The next thing to check is other surnames that match yours. Were any of these people in the same place as yours? Well, you won’t know unless you contact the other member, and that’s pretty easy, just contact CNYGS and we will contact the member for you (we don’t post members contact information for privacy reasons). Who knows, your long lost cousin may have been sitting a few rows behind you at the last meeting you attended!

Another way to use the Surname file requires a bit more effort and some thinking outside the box, but isn’t that what we genealogists do best? Just because you don’t see any surnames on the list that match yours, doesn’t mean that none of our members can help you. Try looking at the place list to see where other members have been researching. If you don’t want to take the time to browse through the whole list, try a search on a place you’re researching. You may be surprised to find that many of our members are researching the same places that you are. Even if they have not listed your surnames, they may have come across those people in their research. At the very least, they may know where to look for further information in that area. It couldn’t hurt to reach out to them. Perhaps you will find a new research buddy!

So, next time you’re on your computer and you need a quick break from that brick wall that has been driving you crazy, take a look at the CNYGS Surname files. The answer may be there!

©2015, Nancy Maliwesky

Nancy Maliwesky, Central New York Genealogical Society Board Member and Chair of the New York State Family History Conference worked as a professional genealogist with the American Pomeroy Historic Genealogical Society for ten years. Recently retired, she continues to pursue her passion for genealogical research and writing. She is also a singer/songwriter (the self proclaimed "Singing Genealogist") and an artist.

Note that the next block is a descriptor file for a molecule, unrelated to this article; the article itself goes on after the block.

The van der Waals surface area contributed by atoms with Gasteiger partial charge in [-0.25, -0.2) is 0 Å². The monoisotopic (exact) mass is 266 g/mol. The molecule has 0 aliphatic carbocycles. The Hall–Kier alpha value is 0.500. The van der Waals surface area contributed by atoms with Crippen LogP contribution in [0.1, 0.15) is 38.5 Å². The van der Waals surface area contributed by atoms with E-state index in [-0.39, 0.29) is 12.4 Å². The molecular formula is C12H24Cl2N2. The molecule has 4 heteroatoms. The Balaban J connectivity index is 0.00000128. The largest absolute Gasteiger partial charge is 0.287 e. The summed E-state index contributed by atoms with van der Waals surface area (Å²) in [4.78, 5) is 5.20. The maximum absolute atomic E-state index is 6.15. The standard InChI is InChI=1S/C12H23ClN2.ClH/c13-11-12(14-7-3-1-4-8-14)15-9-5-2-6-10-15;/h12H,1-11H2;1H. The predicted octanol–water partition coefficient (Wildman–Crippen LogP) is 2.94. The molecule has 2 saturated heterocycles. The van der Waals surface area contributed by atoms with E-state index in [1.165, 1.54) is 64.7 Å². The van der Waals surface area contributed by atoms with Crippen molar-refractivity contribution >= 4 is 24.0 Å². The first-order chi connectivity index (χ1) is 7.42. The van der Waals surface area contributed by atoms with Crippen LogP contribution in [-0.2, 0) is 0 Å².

What's On Your Mind?

By Nancy Maliwesky

Have you ever thought your research might make a good story, or thought you would like to share something you learned, but weren’t ready to submit an article to a journal or magazine? If so, a blog article might be the perfect way to dip your big toe in the publishing pool. As a member, you are encouraged to submit one to two page articles for publication on the blog. Our blog editing staff will proofread your article and reserves the right to make corrections to spelling and grammar. If the article you submit is quite lengthy, we might suggest breaking it up into more than one blog article. Please remember that, as a volunteer organization, we cannot pay you for your articles. You will, however, retain copyright of your material and are free to submit it for publication elsewhere. Authors are also welcome to include photographs in their article, but please make sure that you have the right to reproduce the image, as we cannot be held responsible for any copyright infringement.

So, while you’re stuck in your house, braving this ridiculous winter, cozy up to the blog, have a quick read, and get thinking about your next blog article!

To submit and article for publication, please e-mail Nancy Maliwesky.